Self-Encrypting Drives Aren't Magic Security Dust

SEDs may be attractive in this time of heightened data security awareness but they're not necessarily a better option than software-based encryption for data protection.

Serdar Yegulalp

August 13, 2013

4 Min Read
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Suddenly, everyone’s talking about at-rest, on-disk encryption again. No surprise why: Recent news about NSA surveillance programs and Bradley Manning's conviction for leaking U.S. classified files have reawakened interest in data protection. But I worry that people will once again fall into the trap of thinking that a single technology automatically means security.

The other day I received a press release from desk encryption vendor WinMagic proudly announcing that Hewlett-Packard had chosen WinMagic's SecureDoc tech for HP’s Client Security product. SecureDoc is a pretty venerable product, with broad deployment, a lot of industry accolades, and -- most importantly -- native support for Opal-compliant self-encrypting drives, or SEDs. (Opal is a standard for storage device policy management.)

Now, SEDs are appealing for a lot of reasons: They require no specific software to work; they do their encryption and decryption in dedicated hardware for speed; and they’re apparently tougher to hack. But they’re not magic dust that automatically blesses an organization with bulletproof data security. What’s more, I’m not convinced they’re an automatic upgrade path from software-only on-disk encryption, for a variety of reasons.

•Minimal amount of stress encryption puts on the average CPU. Even on notebook computers, software encryption doesn’t generate the kind of CPU usage that would hobble today’s systems or lower battery life. Having encryption in hardware is a nice bonus, but hardly a quantum leap.

•Not every SED is alike. First off, not all such drives are Opal-compliant, which means while they may use a strong encryption algorithm, their implementation of it is another story. SandForce’s implementation of AES encryption on its SSDs, for instance, turned out to have some problems. Buying any old drive won’t cut it; you have to do research.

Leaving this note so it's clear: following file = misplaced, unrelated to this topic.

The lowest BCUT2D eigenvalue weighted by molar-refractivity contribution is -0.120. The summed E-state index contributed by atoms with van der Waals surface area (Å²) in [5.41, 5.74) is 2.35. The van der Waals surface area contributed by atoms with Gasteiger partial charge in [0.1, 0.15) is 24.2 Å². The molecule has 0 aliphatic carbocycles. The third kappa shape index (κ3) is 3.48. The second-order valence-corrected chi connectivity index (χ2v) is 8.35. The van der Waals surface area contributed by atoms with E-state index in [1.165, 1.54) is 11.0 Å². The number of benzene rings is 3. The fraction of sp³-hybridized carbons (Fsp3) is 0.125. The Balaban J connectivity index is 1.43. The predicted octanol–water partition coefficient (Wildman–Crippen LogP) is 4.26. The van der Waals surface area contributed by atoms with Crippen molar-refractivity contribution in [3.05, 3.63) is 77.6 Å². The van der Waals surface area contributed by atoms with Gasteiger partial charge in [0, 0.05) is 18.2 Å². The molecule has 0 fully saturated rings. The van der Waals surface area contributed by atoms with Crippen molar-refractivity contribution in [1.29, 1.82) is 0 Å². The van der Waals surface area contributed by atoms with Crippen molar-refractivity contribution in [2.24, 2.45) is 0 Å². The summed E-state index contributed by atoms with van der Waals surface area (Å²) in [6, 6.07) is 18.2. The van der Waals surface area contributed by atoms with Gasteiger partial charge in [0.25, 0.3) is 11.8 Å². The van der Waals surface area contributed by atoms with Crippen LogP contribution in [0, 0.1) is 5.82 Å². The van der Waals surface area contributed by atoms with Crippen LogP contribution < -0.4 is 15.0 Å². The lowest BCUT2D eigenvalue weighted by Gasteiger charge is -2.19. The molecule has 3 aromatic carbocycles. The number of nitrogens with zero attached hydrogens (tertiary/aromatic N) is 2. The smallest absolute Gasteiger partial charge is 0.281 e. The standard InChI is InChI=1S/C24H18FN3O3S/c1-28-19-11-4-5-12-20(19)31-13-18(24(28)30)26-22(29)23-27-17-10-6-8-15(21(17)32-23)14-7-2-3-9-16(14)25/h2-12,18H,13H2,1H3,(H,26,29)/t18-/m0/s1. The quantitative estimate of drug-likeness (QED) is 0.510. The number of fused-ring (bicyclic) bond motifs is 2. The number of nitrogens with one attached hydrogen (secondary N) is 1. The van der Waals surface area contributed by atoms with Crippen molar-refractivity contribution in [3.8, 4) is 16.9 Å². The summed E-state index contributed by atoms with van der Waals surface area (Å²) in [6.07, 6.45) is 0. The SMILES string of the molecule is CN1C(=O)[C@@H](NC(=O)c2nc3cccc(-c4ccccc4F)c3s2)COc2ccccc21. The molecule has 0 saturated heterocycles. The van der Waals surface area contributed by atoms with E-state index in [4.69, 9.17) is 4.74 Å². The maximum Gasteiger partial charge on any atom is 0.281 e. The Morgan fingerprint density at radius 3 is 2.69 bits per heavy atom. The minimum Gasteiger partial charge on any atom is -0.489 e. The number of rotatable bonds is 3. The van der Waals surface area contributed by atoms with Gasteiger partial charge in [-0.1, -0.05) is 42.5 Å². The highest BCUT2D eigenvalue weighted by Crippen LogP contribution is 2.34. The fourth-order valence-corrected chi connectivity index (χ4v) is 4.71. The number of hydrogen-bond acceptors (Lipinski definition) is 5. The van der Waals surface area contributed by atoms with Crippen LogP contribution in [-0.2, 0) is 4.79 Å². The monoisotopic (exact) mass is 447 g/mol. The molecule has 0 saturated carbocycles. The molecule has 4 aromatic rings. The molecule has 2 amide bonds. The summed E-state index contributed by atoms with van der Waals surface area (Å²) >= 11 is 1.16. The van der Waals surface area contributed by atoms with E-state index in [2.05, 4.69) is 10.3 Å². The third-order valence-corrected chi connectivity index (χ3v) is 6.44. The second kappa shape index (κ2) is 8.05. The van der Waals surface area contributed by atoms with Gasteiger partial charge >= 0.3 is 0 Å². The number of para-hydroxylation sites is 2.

•Upgrading software-based encryption is less disruptive. If the implementation of the encryption algorithm used by the drive turns out to be vulnerable to some kind of attack, the entire drive may need to be replaced. A software-based system can be upgraded a little less painfully; it still requires the drive be re-encrypted, but such things can be done passively in the background and even across multiple user sessions. The above-mentioned SandForce drives, for instance, couldn’t be fixed with a firmware patch; they had to be completely ditched.

[Email encryption is a tough balancing act for organizations. Read how in, "Email Encryption And The Goldilocks Principle."]

•Management on a large scale. Software-based encryption, whether by third-party endpoint protection suites or an OS-native technology like Microsoft BitLocker makes management part of the deployment process. SEDs need to be treated like an explicitly managed asset in order to be useful, not something that’s just deployed once and forgotten about.

•Software-based encryption doesn’t require new hardware. Existing assets can be protected with it, although the degree of protection will vary. For instance, cold-boot attacks might be easier to stage on such hardware, although some of this can be mitigated with a PIN or other two-factor authentication scheme.

•Audit incentive. Unless the next wave of SEDs are open hardware along the lines of the Open Compute Project’s work, it’s hard to audit a SED's design for flaws in its encryption. Software is a little easier to do this with, especially if it’s an open source product.

Why organizations encrypt is also an important consideration. A 2011 Ponemon Institute study surveyed some 500 IT professionals and found that the single biggest reason for using SEDs was compliance with regulations -- rather than protecting customers or minimizing the cost of a data breach. “These choices may be less important to IT practitioners,” said the report, “because they do not deal directly with consumers or financial issues.” Consequently, an organization may just default to using the endpoint encryption systems it already has in hand --i.e., software-based products, rather than purchase all-new hardware.

Okay, I need to be honest. I don't mean to sound like I believe SEDs have no place in an organization. With the right deployment strategy and the right attention to the specific security problems they mitigate, they can be useful. But they’re not by themselves a defense against data theft or loss, nor are they by themselves a compliance procedure.

Security is a process, not a product, and while you can buy products that make the process easier, the majority of the heavy lifting is still yours to do.

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